Isabelle Roughol – The J junkie

The tribulations of a young journalist and writer looking for work

Newsflash: you get the staff you pay

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BBC leaders are handling the latest scandal quite well so far (and Lord knows, them Britons like their scandals). They’re straightforward with the public, taking a page out of Roy Peter Clark’s “tell the truth about your news organization” philosophy. Notably, there was a segment on Newsnight which drew interesting connections between the evolution of the media job market and the company’s breaches of ethical standards. In short, if you keep hiring cheap, inexperienced people and squeezing them like lemons, it’s bound to come back and bite you in the arse.

Insert context here: The BBC, one of the rare few – let me correct that, the only TV broadcasting institution I still regarded quite highly, news-wise, is taking a hit. Several BBC competitions were found to be faked, with staffers phoning in on their shows instead of the audience and even acting as winners on Comic Relief, Sports Relief, Blue Peter and other shows. More disturbing than pretend entertainment, if you ask me, is the editing magic trick that messed up the chronology of several news clips and ended up showing the queen supposedly walking out on a photo op (she didn’t).

First things first, being young is not an excuse. Of course, staffers should be trained in ethical practices, but it doesn’t take four years of J-school to grow a moral sense. We all know from quite young the kind of honesty we expect as a public, and we don’t forget it just because we switch sides. BBC viewers sure know why they were shocked, and most mustn’t have read Kovach and Rosenstiel.

The second point was much more convincing. People are hired in broadcasting on very short contracts, often working at several places at once, especially early on in their careers. All that for a pittance, of course. Sure, most young journalists are passionate and dedicated, but you’d be surprised how much more dedication they can show on a full stomach and with a little pocket money to go to the pub. If they must line up several part-time jobs and freelance here and there, in a constant state of competition, if they are constantly reminded that they are dispensable, they’re gonna be stretched thin, take shortcuts and make mistakes.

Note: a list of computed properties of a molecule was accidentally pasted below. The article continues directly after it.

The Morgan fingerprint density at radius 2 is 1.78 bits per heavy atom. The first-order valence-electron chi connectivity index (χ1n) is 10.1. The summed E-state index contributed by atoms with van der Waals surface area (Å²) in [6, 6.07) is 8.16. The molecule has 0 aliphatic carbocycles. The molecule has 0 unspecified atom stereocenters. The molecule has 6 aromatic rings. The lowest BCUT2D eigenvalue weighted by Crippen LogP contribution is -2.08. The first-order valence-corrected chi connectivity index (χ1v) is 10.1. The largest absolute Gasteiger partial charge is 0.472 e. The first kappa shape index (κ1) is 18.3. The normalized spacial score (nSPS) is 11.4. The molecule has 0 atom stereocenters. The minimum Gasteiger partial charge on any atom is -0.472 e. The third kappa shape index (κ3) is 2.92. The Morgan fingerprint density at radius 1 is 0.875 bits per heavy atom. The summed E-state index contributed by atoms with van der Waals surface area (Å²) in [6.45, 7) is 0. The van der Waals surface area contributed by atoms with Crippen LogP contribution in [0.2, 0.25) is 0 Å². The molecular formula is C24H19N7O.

A recruiter once made the point to me that journalists are bound to be poorly paid, compared to their training and the job they do, because most – if not all – are truly passionate about it and would still do it if they were paid in chocolate coins. But they’ll do it tons better if they get the real deal. There’s also a lot to be said for contracts of a decent length, not externalized, that make people truly part of the company they work for and care about the work they do. Every industry knows it must buy the loyalty of its employees. Why should media be any different? Dear Mr. media big boss, you get the staff you deserve, the staff equivalent to its pay and the respect it is shown.

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Written by Isabelle Roughol

Friday, 27 July, 2007 at 09:49

Posted in Ethics, Media business, Television

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